In addition to his IAM membership, O’Neill’s father is an International Brotherhood of Electrical Workers (IBEW) member. She saw the value of his union memberships in 2012 when an injury prevented him from working.

“My father received much-needed disability pay during this time,” said O’Neill. “Union membership helped my family when we needed it most. I am thankful unions exist to help hardworking men and women who want a better and brighter future.”

Sydney Pizzinato

Arizona State University (ASU)

Highland (AZ) High School, Gilbert, AZ

Sydney Pizzinato will return to ASU this fall for her senior year as an English literature major. She spent her first year at Mesa (AZ) Community College (MCC), transferred to ASU for the 2019-20 school year, and took classes at Northern Arizona University (NAU) this past year. Sydney expects to graduate in May 2022 and hopes to enter ASU’s Walter Cronkite School of Journalism and Mass Communication for graduate school. She is interested in journalism, technical writing, or academia as potential career paths. Pizzinato finished her first book when she was 14 and has published eight young adult books.

Both of Pizzinato’s parents work in the airline industry. In addition to her father’s IAM membership, her mother is an Association of Flight Attendants-CWA (AFA-CWA) member. Pizzinato’s mother set up the crisis center for airline crew members at Vancouver International Airport following the events of Sept. 11, 2001.

“From their salary to benefits, my parents’ union memberships have enabled our family to have a better lifestyle with a roof over our heads, food on our table, insurance benefits, and much more,” Pizzinato said.

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TAKE ACTION: Scholarships Available Now!

/// The Adolph Stutz Memorial Scholarship Essay Contest is Now Accepting Applications

Tell Your Senators to Support the Protecting the Right to Organize Act (PRO Act) Now! 

///The PRO Act will make it easier for working people to bargain together and win good contracts because it will: Empower workers to exercise our freedom to organize and bargain. Repeal “right to work” laws. Ensure that workers can reach a first contract quickly after a union is recognized.

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Winpisinger Center’s Chuck Lowe: A Lifetime of Service to Military Veterans

Winpisinger Center’s Chuck Lowe: A Lifetime of Service to Military Veterans

Winpisinger Center’s Chuck Lowe: A Lifetime of Service to Military Veterans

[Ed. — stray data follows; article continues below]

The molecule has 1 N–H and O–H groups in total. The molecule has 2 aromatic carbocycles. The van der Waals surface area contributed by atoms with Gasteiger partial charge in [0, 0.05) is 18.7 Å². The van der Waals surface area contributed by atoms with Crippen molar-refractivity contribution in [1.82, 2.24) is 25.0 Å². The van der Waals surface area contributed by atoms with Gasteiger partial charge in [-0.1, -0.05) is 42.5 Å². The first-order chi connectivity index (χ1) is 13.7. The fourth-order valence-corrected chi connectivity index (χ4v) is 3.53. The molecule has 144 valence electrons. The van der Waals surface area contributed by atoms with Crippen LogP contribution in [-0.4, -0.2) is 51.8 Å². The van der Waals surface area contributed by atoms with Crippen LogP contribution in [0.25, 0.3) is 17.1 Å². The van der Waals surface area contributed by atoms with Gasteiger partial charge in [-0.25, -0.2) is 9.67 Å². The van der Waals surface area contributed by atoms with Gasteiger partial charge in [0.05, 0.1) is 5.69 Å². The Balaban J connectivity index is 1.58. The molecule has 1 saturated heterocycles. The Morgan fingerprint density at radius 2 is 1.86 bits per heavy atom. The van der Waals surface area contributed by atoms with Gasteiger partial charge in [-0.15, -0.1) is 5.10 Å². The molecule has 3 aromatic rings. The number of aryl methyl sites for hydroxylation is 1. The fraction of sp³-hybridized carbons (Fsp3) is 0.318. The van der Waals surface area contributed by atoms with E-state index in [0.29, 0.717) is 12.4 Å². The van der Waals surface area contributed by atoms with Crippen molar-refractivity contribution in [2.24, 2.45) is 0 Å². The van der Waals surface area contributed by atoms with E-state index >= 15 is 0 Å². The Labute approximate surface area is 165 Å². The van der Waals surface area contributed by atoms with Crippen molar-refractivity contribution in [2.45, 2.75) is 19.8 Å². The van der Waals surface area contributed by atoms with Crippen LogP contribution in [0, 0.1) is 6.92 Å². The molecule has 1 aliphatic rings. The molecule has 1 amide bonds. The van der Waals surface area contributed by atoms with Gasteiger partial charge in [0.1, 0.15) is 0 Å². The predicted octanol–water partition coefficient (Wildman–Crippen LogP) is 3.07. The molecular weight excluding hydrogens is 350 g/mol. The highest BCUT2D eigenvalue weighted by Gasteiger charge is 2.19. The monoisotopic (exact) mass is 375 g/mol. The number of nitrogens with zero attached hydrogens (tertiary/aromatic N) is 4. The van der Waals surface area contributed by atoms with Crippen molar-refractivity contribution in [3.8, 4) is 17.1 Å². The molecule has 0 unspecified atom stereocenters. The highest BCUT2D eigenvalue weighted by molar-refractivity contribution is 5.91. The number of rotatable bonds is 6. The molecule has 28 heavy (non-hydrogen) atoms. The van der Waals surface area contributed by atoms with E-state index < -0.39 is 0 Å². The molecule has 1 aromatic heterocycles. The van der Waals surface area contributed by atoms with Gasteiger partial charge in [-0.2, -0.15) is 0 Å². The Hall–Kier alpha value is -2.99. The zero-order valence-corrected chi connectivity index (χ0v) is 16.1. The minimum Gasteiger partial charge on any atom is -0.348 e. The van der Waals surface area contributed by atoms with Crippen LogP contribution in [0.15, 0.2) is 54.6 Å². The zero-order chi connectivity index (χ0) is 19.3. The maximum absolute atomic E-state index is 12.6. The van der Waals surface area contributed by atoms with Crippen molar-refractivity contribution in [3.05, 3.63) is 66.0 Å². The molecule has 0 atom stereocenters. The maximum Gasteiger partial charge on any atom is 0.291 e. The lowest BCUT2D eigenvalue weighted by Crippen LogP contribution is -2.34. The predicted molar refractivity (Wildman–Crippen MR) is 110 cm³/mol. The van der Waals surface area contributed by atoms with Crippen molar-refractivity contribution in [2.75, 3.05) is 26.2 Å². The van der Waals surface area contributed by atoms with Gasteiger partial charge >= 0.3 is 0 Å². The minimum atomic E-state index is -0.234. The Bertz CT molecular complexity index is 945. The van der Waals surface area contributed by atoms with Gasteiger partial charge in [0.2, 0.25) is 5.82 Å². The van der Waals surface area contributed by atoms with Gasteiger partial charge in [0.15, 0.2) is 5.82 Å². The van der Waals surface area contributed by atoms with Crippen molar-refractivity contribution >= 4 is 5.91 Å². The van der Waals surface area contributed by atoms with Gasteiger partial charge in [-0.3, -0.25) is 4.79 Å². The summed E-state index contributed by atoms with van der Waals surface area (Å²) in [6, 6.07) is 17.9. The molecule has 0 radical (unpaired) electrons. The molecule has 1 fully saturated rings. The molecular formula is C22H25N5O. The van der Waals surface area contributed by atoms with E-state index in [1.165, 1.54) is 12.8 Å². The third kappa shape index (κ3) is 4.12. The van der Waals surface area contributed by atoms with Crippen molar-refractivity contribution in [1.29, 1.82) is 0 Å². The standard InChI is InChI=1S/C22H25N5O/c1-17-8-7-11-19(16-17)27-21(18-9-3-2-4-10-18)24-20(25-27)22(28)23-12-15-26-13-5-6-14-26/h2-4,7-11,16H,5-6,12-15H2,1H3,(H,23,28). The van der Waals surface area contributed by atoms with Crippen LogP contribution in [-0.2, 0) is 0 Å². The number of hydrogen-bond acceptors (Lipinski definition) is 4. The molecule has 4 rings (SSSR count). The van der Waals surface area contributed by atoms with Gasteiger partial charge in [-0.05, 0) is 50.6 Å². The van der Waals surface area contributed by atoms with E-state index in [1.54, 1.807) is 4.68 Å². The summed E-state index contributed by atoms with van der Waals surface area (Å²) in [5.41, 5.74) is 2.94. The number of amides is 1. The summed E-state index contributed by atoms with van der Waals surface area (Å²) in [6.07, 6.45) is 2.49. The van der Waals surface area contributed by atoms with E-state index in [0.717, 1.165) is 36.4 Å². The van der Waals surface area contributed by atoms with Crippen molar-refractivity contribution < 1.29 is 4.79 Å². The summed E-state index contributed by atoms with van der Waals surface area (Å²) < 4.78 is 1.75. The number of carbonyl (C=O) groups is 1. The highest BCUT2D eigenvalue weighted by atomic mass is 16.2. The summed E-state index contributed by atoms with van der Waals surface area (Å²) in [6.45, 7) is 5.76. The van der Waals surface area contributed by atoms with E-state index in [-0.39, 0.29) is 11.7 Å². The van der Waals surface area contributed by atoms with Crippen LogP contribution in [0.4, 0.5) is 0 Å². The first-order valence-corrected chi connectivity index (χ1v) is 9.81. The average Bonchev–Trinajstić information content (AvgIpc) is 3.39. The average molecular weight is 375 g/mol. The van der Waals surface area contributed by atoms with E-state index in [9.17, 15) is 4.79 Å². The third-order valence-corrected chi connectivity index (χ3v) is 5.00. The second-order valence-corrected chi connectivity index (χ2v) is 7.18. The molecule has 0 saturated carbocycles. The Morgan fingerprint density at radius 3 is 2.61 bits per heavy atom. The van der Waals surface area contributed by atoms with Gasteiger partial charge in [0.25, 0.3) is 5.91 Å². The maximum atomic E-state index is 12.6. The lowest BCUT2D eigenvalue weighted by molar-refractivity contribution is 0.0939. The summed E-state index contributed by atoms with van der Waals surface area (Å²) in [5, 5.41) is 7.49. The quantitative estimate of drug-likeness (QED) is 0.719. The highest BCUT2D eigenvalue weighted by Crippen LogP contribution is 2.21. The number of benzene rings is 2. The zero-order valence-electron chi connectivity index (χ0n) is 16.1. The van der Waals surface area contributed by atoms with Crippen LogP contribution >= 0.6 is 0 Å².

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The motto of the Machinists Union, forever emblazoned on its flag, is “justice on the job, service to the community.”

That’s not just a catchy phrase. In the Machinist Union family, those are words to live by.

Many thanks to the Machinists & Aerospace journalists at GOIAM.org who wrote and originally published this story. 

IAM member Chuck Lowe, the lead groundsperson at the William W. Winpisinger Education and Technology Center (W3 Center), exemplifies the true meaning of what it means to be guided by these values.

“Our flag says it all. The IAM can be an example to other unions and to the public and lead the way,” said Lowe. “We can start something that other people may want to copy.”

In 2001, when Lowe was hired as a full-time groundskeeper at the W3 Center, he had already lived a life to be proud of. Serving in the U.S. Army as a corporal, with time in Saudi Arabia during Desert Storm, he arrived understanding the values of what it means to be a veteran and how important it is that we take care of these heroes when they return home.

“It’s very easy in this country to forget about things that happened in the past,” explained Lowe. “That’s why we have days like Memorial and Veterans Day, to take time out of your schedule to think about all the people who put their lives on the line for the freedoms that we all enjoy now. But that also needs to happen when it’s not a holiday.”

So, he put his words into action, in more ways than one, to be of service to the veteran community. As a 30-plus year member of the American Legion, Lowe spends much of his free time volunteering in schools across St. Mary’s county, teaching elementary kids the importance and meaning of the American flag and sharing his story of being a veteran with high school students.

But for Lowe, that wasn’t enough – he wanted to do more to honor those who had served in the armed forces. Something even closer to home. The IAM was more than happy to assist. 

That’s when the idea for a luncheon at the W3 Center came to life. A day to honor, recognize and thank the people in the community who ensured the freedoms we all enjoy today. So, in 2013, Lowe began organizing and coordinating a twice-yearly luncheon at the W3 Center for the men and women who live at Charlotte Hall Veterans Home in St. Mary’s Country, an assisted living facility where the IAM proudly represents the caregivers who take care of these veterans.

“On the day of the luncheon, we just sit around and talk and the employees and participants will come up and thank them for their service. We share stories and camaraderie,” said Lowe with a laugh. “And we always serve crab cakes that day because that’s something they don’t get at Charlotte Hall.”

But to the men and women living at Charlotte Hall who served in both the Korean and Vietnam wars, this day means so much more. The same can be said of the IAM members there to witness the event.

“The first time we held the luncheon, as these veterans were leaving the dining hall after lunch, the entire room full of IAM members and staff stood up and started clapping in their honor. It was not planned or prompted, it just happened and I really lost it because it was so amazing,” remembered Lowe.